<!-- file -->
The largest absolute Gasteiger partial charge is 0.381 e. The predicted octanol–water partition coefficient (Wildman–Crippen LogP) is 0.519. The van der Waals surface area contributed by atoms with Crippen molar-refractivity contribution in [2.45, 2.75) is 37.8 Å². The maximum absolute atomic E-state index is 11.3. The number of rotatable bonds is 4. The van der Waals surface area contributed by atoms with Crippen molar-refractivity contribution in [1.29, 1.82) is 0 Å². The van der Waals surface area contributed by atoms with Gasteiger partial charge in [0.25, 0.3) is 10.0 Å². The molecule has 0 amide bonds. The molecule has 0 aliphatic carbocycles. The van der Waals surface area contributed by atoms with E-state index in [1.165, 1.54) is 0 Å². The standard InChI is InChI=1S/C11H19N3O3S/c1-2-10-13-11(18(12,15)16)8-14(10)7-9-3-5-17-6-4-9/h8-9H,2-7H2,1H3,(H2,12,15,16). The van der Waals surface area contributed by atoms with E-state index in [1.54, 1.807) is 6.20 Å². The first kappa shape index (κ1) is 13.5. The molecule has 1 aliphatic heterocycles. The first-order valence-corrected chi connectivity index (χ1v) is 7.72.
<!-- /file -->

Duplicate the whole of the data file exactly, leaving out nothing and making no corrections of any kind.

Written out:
The largest absolute Gasteiger partial charge is 0.381 e. The predicted octanol–water partition coefficient (Wildman–Crippen LogP) is 0.519. The van der Waals surface area contributed by atoms with Crippen molar-refractivity contribution in [2.45, 2.75) is 37.8 Å². The maximum absolute atomic E-state index is 11.3. The number of rotatable bonds is 4. The van der Waals surface area contributed by atoms with Crippen molar-refractivity contribution in [1.29, 1.82) is 0 Å². The van der Waals surface area contributed by atoms with Gasteiger partial charge in [0.25, 0.3) is 10.0 Å². The molecule has 0 amide bonds. The molecule has 0 aliphatic carbocycles. The van der Waals surface area contributed by atoms with E-state index in [1.165, 1.54) is 0 Å². The standard InChI is InChI=1S/C11H19N3O3S/c1-2-10-13-11(18(12,15)16)8-14(10)7-9-3-5-17-6-4-9/h8-9H,2-7H2,1H3,(H2,12,15,16). The van der Waals surface area contributed by atoms with E-state index in [1.54, 1.807) is 6.20 Å². The first kappa shape index (κ1) is 13.5. The molecule has 1 aliphatic heterocycles. The first-order valence-corrected chi connectivity index (χ1v) is 7.72.